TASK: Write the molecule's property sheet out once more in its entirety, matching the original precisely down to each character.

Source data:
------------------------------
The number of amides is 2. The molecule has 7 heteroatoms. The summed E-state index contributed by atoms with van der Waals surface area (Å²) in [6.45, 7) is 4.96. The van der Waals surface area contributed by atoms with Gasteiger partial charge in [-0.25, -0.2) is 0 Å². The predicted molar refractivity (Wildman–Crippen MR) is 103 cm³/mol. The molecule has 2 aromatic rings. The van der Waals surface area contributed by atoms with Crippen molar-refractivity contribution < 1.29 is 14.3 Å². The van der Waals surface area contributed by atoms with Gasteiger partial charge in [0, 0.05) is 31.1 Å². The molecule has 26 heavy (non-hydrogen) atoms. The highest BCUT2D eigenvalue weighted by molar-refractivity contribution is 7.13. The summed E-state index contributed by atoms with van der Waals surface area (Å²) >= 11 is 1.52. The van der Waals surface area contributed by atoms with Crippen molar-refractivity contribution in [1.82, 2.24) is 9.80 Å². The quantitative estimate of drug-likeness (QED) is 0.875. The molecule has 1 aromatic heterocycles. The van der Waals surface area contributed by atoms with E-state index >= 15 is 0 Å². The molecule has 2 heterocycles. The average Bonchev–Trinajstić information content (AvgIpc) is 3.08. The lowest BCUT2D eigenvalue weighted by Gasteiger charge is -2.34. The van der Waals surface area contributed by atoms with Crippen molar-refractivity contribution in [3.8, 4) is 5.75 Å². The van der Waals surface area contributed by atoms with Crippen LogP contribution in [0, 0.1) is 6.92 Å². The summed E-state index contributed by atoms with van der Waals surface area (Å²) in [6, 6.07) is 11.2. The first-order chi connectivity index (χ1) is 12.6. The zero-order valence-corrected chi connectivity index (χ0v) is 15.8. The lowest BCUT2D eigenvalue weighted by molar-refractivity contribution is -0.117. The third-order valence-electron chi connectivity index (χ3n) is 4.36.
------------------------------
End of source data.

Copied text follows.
The number of amides is 2. The molecule has 7 heteroatoms. The summed E-state index contributed by atoms with van der Waals surface area (Å²) in [6.45, 7) is 4.96. The van der Waals surface area contributed by atoms with Gasteiger partial charge in [-0.25, -0.2) is 0 Å². The predicted molar refractivity (Wildman–Crippen MR) is 103 cm³/mol. The molecule has 2 aromatic rings. The van der Waals surface area contributed by atoms with Crippen molar-refractivity contribution < 1.29 is 14.3 Å². The van der Waals surface area contributed by atoms with Gasteiger partial charge in [0, 0.05) is 31.1 Å². The molecule has 26 heavy (non-hydrogen) atoms. The highest BCUT2D eigenvalue weighted by molar-refractivity contribution is 7.13. The summed E-state index contributed by atoms with van der Waals surface area (Å²) >= 11 is 1.52. The van der Waals surface area contributed by atoms with Crippen molar-refractivity contribution in [1.82, 2.24) is 9.80 Å². The quantitative estimate of drug-likeness (QED) is 0.875. The molecule has 1 aromatic heterocycles. The van der Waals surface area contributed by atoms with E-state index >= 15 is 0 Å². The molecule has 2 heterocycles. The average Bonchev–Trinajstić information content (AvgIpc) is 3.08. The lowest BCUT2D eigenvalue weighted by Gasteiger charge is -2.34. The van der Waals surface area contributed by atoms with Crippen molar-refractivity contribution in [3.8, 4) is 5.75 Å². The van der Waals surface area contributed by atoms with Crippen LogP contribution in [0, 0.1) is 6.92 Å². The summed E-state index contributed by atoms with van der Waals surface area (Å²) in [6, 6.07) is 11.2. The first-order chi connectivity index (χ1) is 12.6. The zero-order valence-corrected chi connectivity index (χ0v) is 15.8. The lowest BCUT2D eigenvalue weighted by molar-refractivity contribution is -0.117. The third-order valence-electron chi connectivity index (χ3n) is 4.36.